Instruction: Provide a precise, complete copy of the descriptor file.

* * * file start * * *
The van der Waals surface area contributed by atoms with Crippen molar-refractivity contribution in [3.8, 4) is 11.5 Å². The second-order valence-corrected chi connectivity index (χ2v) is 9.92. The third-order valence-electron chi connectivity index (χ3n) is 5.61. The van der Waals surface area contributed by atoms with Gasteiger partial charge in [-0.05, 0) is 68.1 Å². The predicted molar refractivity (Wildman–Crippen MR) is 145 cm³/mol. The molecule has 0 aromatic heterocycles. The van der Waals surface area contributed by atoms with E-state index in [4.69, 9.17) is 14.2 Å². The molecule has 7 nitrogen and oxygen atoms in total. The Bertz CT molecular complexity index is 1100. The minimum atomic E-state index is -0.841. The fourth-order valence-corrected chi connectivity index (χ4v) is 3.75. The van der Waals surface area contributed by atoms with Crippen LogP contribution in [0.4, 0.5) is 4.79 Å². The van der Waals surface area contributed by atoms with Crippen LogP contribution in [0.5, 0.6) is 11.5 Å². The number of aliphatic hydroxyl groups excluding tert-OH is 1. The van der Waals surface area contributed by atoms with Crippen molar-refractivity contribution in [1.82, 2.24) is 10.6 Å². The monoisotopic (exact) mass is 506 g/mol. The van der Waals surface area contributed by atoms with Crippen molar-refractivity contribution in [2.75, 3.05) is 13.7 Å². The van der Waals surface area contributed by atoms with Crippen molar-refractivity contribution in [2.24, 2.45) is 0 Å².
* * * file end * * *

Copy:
The van der Waals surface area contributed by atoms with Crippen molar-refractivity contribution in [3.8, 4) is 11.5 Å². The second-order valence-corrected chi connectivity index (χ2v) is 9.92. The third-order valence-electron chi connectivity index (χ3n) is 5.61. The van der Waals surface area contributed by atoms with Gasteiger partial charge in [-0.05, 0) is 68.1 Å². The predicted molar refractivity (Wildman–Crippen MR) is 145 cm³/mol. The molecule has 0 aromatic heterocycles. The van der Waals surface area contributed by atoms with E-state index in [4.69, 9.17) is 14.2 Å². The molecule has 7 nitrogen and oxygen atoms in total. The Bertz CT molecular complexity index is 1100. The minimum atomic E-state index is -0.841. The fourth-order valence-corrected chi connectivity index (χ4v) is 3.75. The van der Waals surface area contributed by atoms with Crippen LogP contribution in [0.4, 0.5) is 4.79 Å². The van der Waals surface area contributed by atoms with Crippen LogP contribution in [0.5, 0.6) is 11.5 Å². The number of aliphatic hydroxyl groups excluding tert-OH is 1. The van der Waals surface area contributed by atoms with Crippen molar-refractivity contribution in [1.82, 2.24) is 10.6 Å². The monoisotopic (exact) mass is 506 g/mol. The van der Waals surface area contributed by atoms with Crippen molar-refractivity contribution in [2.75, 3.05) is 13.7 Å². The van der Waals surface area contributed by atoms with Crippen molar-refractivity contribution in [2.24, 2.45) is 0 Å².